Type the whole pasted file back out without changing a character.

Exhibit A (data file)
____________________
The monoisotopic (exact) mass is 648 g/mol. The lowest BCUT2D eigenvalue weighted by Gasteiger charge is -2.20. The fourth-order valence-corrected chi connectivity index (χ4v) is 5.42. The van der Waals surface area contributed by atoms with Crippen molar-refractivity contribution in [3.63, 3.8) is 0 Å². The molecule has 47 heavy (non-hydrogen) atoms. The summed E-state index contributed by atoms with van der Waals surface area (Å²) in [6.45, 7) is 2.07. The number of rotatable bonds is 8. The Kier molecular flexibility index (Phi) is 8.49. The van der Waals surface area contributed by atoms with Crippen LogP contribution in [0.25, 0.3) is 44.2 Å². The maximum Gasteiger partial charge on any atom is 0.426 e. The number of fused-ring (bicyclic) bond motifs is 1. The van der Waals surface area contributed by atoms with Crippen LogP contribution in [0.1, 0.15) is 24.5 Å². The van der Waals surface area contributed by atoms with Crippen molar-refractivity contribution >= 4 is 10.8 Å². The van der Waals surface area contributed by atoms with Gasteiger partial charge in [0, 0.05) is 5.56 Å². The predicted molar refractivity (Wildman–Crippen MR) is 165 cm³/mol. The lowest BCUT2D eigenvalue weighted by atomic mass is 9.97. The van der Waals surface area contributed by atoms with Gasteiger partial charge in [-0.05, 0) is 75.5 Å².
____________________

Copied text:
The monoisotopic (exact) mass is 648 g/mol. The lowest BCUT2D eigenvalue weighted by Gasteiger charge is -2.20. The fourth-order valence-corrected chi connectivity index (χ4v) is 5.42. The van der Waals surface area contributed by atoms with Crippen molar-refractivity contribution in [3.63, 3.8) is 0 Å². The molecule has 47 heavy (non-hydrogen) atoms. The summed E-state index contributed by atoms with van der Waals surface area (Å²) in [6.45, 7) is 2.07. The number of rotatable bonds is 8. The Kier molecular flexibility index (Phi) is 8.49. The van der Waals surface area contributed by atoms with Crippen LogP contribution in [0.25, 0.3) is 44.2 Å². The maximum Gasteiger partial charge on any atom is 0.426 e. The number of fused-ring (bicyclic) bond motifs is 1. The van der Waals surface area contributed by atoms with Crippen LogP contribution in [0.1, 0.15) is 24.5 Å². The van der Waals surface area contributed by atoms with Crippen molar-refractivity contribution >= 4 is 10.8 Å². The van der Waals surface area contributed by atoms with Gasteiger partial charge in [0, 0.05) is 5.56 Å². The predicted molar refractivity (Wildman–Crippen MR) is 165 cm³/mol. The lowest BCUT2D eigenvalue weighted by atomic mass is 9.97. The van der Waals surface area contributed by atoms with Gasteiger partial charge in [-0.05, 0) is 75.5 Å².